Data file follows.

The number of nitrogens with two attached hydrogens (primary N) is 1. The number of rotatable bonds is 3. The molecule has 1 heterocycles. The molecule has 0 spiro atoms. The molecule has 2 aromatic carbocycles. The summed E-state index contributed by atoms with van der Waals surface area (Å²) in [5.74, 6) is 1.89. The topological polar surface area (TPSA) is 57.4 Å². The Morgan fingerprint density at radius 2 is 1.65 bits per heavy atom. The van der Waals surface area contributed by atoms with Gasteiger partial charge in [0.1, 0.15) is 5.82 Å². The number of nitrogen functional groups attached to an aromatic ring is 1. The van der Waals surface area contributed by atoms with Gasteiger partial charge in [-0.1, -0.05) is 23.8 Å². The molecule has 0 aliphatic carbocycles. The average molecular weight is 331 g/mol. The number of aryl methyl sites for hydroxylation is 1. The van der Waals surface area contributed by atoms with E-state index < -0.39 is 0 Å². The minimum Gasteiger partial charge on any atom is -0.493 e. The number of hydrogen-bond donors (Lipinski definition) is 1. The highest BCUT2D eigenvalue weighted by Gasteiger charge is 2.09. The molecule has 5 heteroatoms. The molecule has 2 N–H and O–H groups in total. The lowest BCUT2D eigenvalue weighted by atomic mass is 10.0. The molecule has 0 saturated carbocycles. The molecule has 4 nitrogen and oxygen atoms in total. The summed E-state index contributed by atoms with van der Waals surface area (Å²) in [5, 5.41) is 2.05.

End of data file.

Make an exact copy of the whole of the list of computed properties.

The number of nitrogens with two attached hydrogens (primary N) is 1. The number of rotatable bonds is 3. The molecule has 1 heterocycles. The molecule has 0 spiro atoms. The molecule has 2 aromatic carbocycles. The summed E-state index contributed by atoms with van der Waals surface area (Å²) in [5.74, 6) is 1.89. The topological polar surface area (TPSA) is 57.4 Å². The Morgan fingerprint density at radius 2 is 1.65 bits per heavy atom. The van der Waals surface area contributed by atoms with Gasteiger partial charge in [0.1, 0.15) is 5.82 Å². The number of nitrogen functional groups attached to an aromatic ring is 1. The van der Waals surface area contributed by atoms with Gasteiger partial charge in [-0.1, -0.05) is 23.8 Å². The molecule has 0 aliphatic carbocycles. The average molecular weight is 331 g/mol. The number of aryl methyl sites for hydroxylation is 1. The van der Waals surface area contributed by atoms with E-state index < -0.39 is 0 Å². The minimum Gasteiger partial charge on any atom is -0.493 e. The number of hydrogen-bond donors (Lipinski definition) is 1. The highest BCUT2D eigenvalue weighted by Gasteiger charge is 2.09. The molecule has 5 heteroatoms. The molecule has 2 N–H and O–H groups in total. The lowest BCUT2D eigenvalue weighted by atomic mass is 10.0. The molecule has 0 saturated carbocycles. The molecule has 4 nitrogen and oxygen atoms in total. The summed E-state index contributed by atoms with van der Waals surface area (Å²) in [5, 5.41) is 2.05.